Oregon recently became the third state to legalize the sale of recreational marijuana. But unlike the massive national and international attention that greeted legalization in Colorado and Washington in 2012, Oregon’s new policy has not attracted much public reaction:
What if we legalized marijuana and no one really cared?
That’s the overwhelming feeling I get standing inside Zion Cannabis in downtown Portland as customers buy marijuana from the friendly staff five days after legalized marijuana legislation went into effect Oct. 1.
No muss, no fuss.
Oregon is the third American state to legalize recreational marijuana sales, following neighboring Washington, where legal pot debuted in the summer of 2014, and Colorado, where cannabis has been legal since Jan. 1, 2014.
Hardly anyone is paying attention.
Alaska also recently legalized recreational marijuana — arguably attracting even less national attention than Oregon. Today, unlike in 2012, marijuana legalization seems relatively normal, as opposed to a sensational departure from longstanding policy. This is an important sign of progress for the cause of legalization.
Both elite and public support for legalization has grown rapidly in recent years. Survey data shows that support for legalization is inversely correlated with age, which implies that it will continue to grow as the process of generational replacement continues.
Within the Millenial generation, even 63% of Republicans support legalizing marijuana. A number of conservative political leaders and policy analysts have also become more skeptical about the War on Drugs.
Experts expect that many more states will legalize marijuana in the next few years, most notably California, which is likely to pass a legalization referendum next year. In 2010, Californians only narrowly rejected Proposition 19, at which time I predicted that things were likely to be different in the near future.
Marijuana legalization is still opposed by an unlikely coalition of strong social conservatives and the United Nations. But it definitely has strong political momentum on its side.
To be completely clear, I do not claim that marijuana should be legalized merely because majority public opinion now supports it. Having written a book on political ignorance, I recognize that the fact that a policy enjoys majority support is at best only a weak consideration in its favor.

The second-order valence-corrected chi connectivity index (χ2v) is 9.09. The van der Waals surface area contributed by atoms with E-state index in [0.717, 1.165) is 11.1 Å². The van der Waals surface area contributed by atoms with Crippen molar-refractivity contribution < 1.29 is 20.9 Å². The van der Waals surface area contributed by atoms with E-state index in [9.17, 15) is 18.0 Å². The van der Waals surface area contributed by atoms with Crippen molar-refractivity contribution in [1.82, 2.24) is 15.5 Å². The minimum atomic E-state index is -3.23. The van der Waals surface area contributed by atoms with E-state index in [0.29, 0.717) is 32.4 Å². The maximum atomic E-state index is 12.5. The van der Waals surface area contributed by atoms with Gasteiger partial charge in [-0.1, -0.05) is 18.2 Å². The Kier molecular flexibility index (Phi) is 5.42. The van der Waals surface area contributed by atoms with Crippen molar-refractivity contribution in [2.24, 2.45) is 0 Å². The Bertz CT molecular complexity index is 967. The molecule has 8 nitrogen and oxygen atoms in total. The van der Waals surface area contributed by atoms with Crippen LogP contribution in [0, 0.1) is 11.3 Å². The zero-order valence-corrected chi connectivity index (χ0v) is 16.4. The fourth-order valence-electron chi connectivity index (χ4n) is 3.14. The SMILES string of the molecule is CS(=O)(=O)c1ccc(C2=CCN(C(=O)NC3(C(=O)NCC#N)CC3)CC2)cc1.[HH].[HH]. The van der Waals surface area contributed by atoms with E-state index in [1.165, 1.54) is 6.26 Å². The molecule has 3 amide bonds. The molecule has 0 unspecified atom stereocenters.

But I do support legalization nonetheless because it will increase individual freedom, and mitigate some of the terrible harm caused by the War on Drugs. As conservative icon William F. Buckley put it in 1995, “It is outrageous to live in a society whose laws tolerate sending young people to life in prison because they grew, or distributed, a dozen ounces of marijuana.”
Legalization advocates still have a long way to go before they can claim final victory. Even if many more states abolish their laws banning marijuana, the federal law banning remains in force. Even if it is not enforced very often, its very existence is a deterrent to investment in marijuana production and distribution. Enforcement could expand with a change in public opinion, or the election of a hostile presidential administration.
So far, there has not been much in the way of a serious effort to repeal the federal law. Hopefully, that will change in the next few years.
Even if marijuana is fully legalized in the next few years, it will only be the start of the larger struggle to end the War on Drugs as a whole. Most of the enormous harm inflicted by that war is caused by the banning of other drugs. Although skepticism about the War on Drugs is growing on both left and right, as yet there is little public support for legalizing currently banned drugs other than marijuana.
To paraphrase Winston Churchill, the current wave of state-level marijuana legalization is not the end of the War on Drugs. It isn’t even the beginning of the end. But hopefully it will turn out to be the end of the beginning of its demise.